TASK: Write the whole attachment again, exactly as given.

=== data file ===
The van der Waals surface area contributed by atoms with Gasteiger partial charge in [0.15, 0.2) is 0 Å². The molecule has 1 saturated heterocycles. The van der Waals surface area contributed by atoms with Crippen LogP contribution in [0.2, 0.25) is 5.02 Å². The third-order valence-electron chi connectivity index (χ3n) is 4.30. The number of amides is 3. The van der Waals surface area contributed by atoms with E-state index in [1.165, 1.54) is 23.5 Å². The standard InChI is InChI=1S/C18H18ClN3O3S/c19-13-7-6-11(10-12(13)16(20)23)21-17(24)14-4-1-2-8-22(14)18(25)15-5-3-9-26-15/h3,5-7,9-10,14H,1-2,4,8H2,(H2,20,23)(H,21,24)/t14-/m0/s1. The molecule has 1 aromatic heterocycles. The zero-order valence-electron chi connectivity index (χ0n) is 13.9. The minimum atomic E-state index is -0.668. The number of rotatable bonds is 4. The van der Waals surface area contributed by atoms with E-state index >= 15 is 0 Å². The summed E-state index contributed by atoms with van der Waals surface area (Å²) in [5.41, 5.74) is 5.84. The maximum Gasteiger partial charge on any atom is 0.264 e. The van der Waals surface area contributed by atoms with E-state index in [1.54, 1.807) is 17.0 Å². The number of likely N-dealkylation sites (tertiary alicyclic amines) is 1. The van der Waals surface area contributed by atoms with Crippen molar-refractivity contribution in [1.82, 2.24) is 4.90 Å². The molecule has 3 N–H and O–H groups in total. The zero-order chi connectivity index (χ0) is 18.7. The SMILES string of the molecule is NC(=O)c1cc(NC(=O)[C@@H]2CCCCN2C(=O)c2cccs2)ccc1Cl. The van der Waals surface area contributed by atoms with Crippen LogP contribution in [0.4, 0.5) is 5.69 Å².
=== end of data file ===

The van der Waals surface area contributed by atoms with Gasteiger partial charge in [0.15, 0.2) is 0 Å². The molecule has 1 saturated heterocycles. The van der Waals surface area contributed by atoms with Crippen LogP contribution in [0.2, 0.25) is 5.02 Å². The third-order valence-electron chi connectivity index (χ3n) is 4.30. The number of amides is 3. The van der Waals surface area contributed by atoms with E-state index in [1.165, 1.54) is 23.5 Å². The standard InChI is InChI=1S/C18H18ClN3O3S/c19-13-7-6-11(10-12(13)16(20)23)21-17(24)14-4-1-2-8-22(14)18(25)15-5-3-9-26-15/h3,5-7,9-10,14H,1-2,4,8H2,(H2,20,23)(H,21,24)/t14-/m0/s1. The molecule has 1 aromatic heterocycles. The zero-order valence-electron chi connectivity index (χ0n) is 13.9. The minimum atomic E-state index is -0.668. The number of rotatable bonds is 4. The van der Waals surface area contributed by atoms with E-state index >= 15 is 0 Å². The summed E-state index contributed by atoms with van der Waals surface area (Å²) in [5.41, 5.74) is 5.84. The maximum Gasteiger partial charge on any atom is 0.264 e. The van der Waals surface area contributed by atoms with E-state index in [1.54, 1.807) is 17.0 Å². The number of likely N-dealkylation sites (tertiary alicyclic amines) is 1. The van der Waals surface area contributed by atoms with Crippen molar-refractivity contribution in [1.82, 2.24) is 4.90 Å². The molecule has 3 N–H and O–H groups in total. The zero-order chi connectivity index (χ0) is 18.7. The SMILES string of the molecule is NC(=O)c1cc(NC(=O)[C@@H]2CCCCN2C(=O)c2cccs2)ccc1Cl. The van der Waals surface area contributed by atoms with Crippen LogP contribution in [0.4, 0.5) is 5.69 Å².